“Nonprofits Are Run Worse Than Corporations…” (and Other Harmful Myths)

nonprofit businesses

There seems to be an endless list of myths about nonprofit businesses and the nonprofit sector – and a few of them really make my blood boil.

Yes yes, it’s true. I am a fiercely loyal advocate for nonprofit leaders but I am not close to naive about their challenges.

But here’s a myth that really drives me nuts:

Nonprofit businesses are not as well run as for profit companies.

Are you kidding me right now?

Corporate America is the holy grail? Holy smokes. It’s a pretty cold day in hell when we can say THAT with a straight face.

Just talk to organizational expert Jim Collins – you know, the “Good to Great” author — he will say that while some business concepts apply, many don’t actually apply to the nonprofit sector. It’s an entirely different ballgame when profit is not the motive and when meaning and purpose are.

I came from corporate America into the nonprofit sector and learned as many gems about leadership and management from the nonprofit model as I brought with me from my corporate executive gig.

It is time to STOP with the nonprofit vs for profit comparisons.

Time to stop belittling the nonprofit leaders as well-meaning folks (“God love em” is what my mother would say) and see the sector for what it is — a vital cornerstone of every town and state…of every civil society. In fact, it is these organizations that make our society civil.

Here are five additional myths. Let’s tease them out. What you will find interesting is the extent to which nonprofit leaders themselves perpetuate some of these.

Let’s make it our business not just to debunk them but to escort them to the door.

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Mission Creep Can Turn Your Org Into a Circus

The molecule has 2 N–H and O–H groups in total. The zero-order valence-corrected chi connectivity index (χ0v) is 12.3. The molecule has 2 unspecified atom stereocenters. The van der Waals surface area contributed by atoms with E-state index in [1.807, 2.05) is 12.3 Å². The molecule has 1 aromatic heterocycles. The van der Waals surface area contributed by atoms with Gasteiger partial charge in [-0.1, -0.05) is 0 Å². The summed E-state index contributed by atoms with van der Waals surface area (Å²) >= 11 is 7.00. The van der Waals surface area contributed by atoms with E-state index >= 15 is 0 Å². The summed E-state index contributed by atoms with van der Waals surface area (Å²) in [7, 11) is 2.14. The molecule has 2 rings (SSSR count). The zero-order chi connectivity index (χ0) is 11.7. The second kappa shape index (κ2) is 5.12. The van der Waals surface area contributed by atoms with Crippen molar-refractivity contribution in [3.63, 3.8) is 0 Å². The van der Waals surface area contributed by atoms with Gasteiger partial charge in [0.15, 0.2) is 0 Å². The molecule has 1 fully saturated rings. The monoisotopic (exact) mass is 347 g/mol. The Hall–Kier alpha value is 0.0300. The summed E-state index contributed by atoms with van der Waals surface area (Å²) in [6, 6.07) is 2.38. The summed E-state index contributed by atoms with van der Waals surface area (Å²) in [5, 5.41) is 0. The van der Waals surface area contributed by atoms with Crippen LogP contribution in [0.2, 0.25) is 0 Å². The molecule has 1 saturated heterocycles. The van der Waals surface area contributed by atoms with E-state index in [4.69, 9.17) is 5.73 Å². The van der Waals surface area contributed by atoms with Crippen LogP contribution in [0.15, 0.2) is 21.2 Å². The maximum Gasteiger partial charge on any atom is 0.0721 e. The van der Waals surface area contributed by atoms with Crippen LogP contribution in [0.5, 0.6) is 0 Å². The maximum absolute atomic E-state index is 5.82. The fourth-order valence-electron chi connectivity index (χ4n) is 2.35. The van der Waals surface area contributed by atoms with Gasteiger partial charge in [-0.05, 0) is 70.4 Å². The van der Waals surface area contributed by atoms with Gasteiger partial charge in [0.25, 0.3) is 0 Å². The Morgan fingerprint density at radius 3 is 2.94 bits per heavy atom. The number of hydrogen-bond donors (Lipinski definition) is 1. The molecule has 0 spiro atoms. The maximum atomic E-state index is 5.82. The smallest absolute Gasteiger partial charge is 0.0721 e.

mission creep - lion jumping through hoops

Picture this: You run an animal shelter and a donor offers your org a huge gift to fund a program to train all the animals in your shelter to be circus animals…

Is this an example of mission creep? (Select one)

  1. Totally
  2. Kinda

Note that I didn’t offer you a “no” option. Why not? Because the problem about this whole mission creep thing lives in that one word: kinda.

Here’s what I mean…

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Do You Understand Why Diversity, Equity, and Inclusion Is So Important?

diversity and inclusion important

A few years back I was engaged to do strategy work for a cultural organization that focused on the Tibetan community. Not a single board member had any connection to this community. There was no advisory board so that the organization could deeply understand the culture and the needs of the community.

I thought an analogy might help them see that this was deeply problematic. So I asked them to imagine an African American community center with no African American board members or any people at all who might represent them. I felt sure I would create a powerful aha moment about the importance of board diversity.

Instead, I had one.

Several of them said they could totally imagine that — and that board service is all about skills and wealth and wealth adjacency.

Honestly, if I had asked that question and heard that answer when originally discussing the engagement, I would not have taken the organization’s money. I didn’t ask enough questions about this board’s composition and values.

I should have.

The nonprofit sector model is deeply flawed. For the most part, power rests in the hands of largely male, largely affluent white people. For the most part, organizations are too far removed from the communities they serve.

Today I’d like to talk about things that are troubling me and a few reasons why nonprofit organizations MUST engage in work around diversity, equity, and inclusion.

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Nonprofits, Leadership, and the Great Resignation

Last December over 4 million Americans quit their jobs. The Great Resignation (also known as the Big Quit) is here and it’s the real deal. And, as the third biggest driver of our economy — just behind retail and food service and before American manufacturing — the nonprofit sector is not immune to its effects.

So, what’s behind this ongoing trend? Well, there are tons of theories floating around.

Some are leaving roles in search of higher wages to keep up with the rising cost of living. Others are leaving roles that put them at a greater risk on contracting COVID-19. There are also people who are leaving roles in search of work that brings them a greater sense of meaning and purpose.

Whatever a person’s individual reasons are for joining the Great Resignation, there seems to be a common theme among those who are searching for more than what their previous roles could offer — a lack of job satisfaction.